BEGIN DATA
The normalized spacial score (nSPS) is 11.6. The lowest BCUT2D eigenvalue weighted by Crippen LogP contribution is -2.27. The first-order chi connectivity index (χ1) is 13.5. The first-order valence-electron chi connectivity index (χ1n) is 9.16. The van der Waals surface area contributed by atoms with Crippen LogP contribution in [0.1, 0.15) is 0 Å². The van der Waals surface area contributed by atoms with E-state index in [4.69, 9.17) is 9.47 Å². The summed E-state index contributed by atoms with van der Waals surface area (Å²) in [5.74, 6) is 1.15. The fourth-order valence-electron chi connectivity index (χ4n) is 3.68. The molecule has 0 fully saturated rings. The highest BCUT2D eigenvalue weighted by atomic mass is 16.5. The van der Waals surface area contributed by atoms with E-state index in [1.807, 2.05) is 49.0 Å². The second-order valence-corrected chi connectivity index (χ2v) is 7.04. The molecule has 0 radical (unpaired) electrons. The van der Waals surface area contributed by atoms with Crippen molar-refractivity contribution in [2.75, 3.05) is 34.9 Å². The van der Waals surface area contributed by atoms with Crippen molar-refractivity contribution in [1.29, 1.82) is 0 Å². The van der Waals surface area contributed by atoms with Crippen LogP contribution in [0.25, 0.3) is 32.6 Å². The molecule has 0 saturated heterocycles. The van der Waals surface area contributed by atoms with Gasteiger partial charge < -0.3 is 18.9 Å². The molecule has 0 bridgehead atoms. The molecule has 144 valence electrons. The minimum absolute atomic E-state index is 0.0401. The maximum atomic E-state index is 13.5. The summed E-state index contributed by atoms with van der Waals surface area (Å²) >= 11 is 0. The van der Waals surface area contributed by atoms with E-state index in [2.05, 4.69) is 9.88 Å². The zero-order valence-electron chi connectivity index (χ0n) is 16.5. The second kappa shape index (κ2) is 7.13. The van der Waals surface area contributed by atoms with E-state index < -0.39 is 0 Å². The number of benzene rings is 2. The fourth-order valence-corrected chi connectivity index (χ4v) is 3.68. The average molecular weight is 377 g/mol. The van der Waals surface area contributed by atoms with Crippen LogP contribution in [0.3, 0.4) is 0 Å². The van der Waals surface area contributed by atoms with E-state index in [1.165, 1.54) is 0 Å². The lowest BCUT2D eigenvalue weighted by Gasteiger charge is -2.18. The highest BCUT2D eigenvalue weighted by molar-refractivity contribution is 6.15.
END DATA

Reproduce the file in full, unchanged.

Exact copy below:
The normalized spacial score (nSPS) is 11.6. The lowest BCUT2D eigenvalue weighted by Crippen LogP contribution is -2.27. The first-order chi connectivity index (χ1) is 13.5. The first-order valence-electron chi connectivity index (χ1n) is 9.16. The van der Waals surface area contributed by atoms with Crippen LogP contribution in [0.1, 0.15) is 0 Å². The van der Waals surface area contributed by atoms with E-state index in [4.69, 9.17) is 9.47 Å². The summed E-state index contributed by atoms with van der Waals surface area (Å²) in [5.74, 6) is 1.15. The fourth-order valence-electron chi connectivity index (χ4n) is 3.68. The molecule has 0 fully saturated rings. The highest BCUT2D eigenvalue weighted by atomic mass is 16.5. The van der Waals surface area contributed by atoms with E-state index in [1.807, 2.05) is 49.0 Å². The second-order valence-corrected chi connectivity index (χ2v) is 7.04. The molecule has 0 radical (unpaired) electrons. The van der Waals surface area contributed by atoms with Crippen molar-refractivity contribution in [2.75, 3.05) is 34.9 Å². The van der Waals surface area contributed by atoms with Crippen molar-refractivity contribution in [1.29, 1.82) is 0 Å². The van der Waals surface area contributed by atoms with Crippen LogP contribution in [0.25, 0.3) is 32.6 Å². The molecule has 0 saturated heterocycles. The van der Waals surface area contributed by atoms with Gasteiger partial charge < -0.3 is 18.9 Å². The molecule has 0 bridgehead atoms. The molecule has 144 valence electrons. The minimum absolute atomic E-state index is 0.0401. The maximum atomic E-state index is 13.5. The summed E-state index contributed by atoms with van der Waals surface area (Å²) >= 11 is 0. The van der Waals surface area contributed by atoms with E-state index in [2.05, 4.69) is 9.88 Å². The zero-order valence-electron chi connectivity index (χ0n) is 16.5. The second kappa shape index (κ2) is 7.13. The van der Waals surface area contributed by atoms with E-state index < -0.39 is 0 Å². The number of benzene rings is 2. The fourth-order valence-corrected chi connectivity index (χ4v) is 3.68. The average molecular weight is 377 g/mol. The van der Waals surface area contributed by atoms with Crippen LogP contribution in [0.3, 0.4) is 0 Å². The van der Waals surface area contributed by atoms with E-state index in [1.165, 1.54) is 0 Å². The lowest BCUT2D eigenvalue weighted by Gasteiger charge is -2.18. The highest BCUT2D eigenvalue weighted by molar-refractivity contribution is 6.15.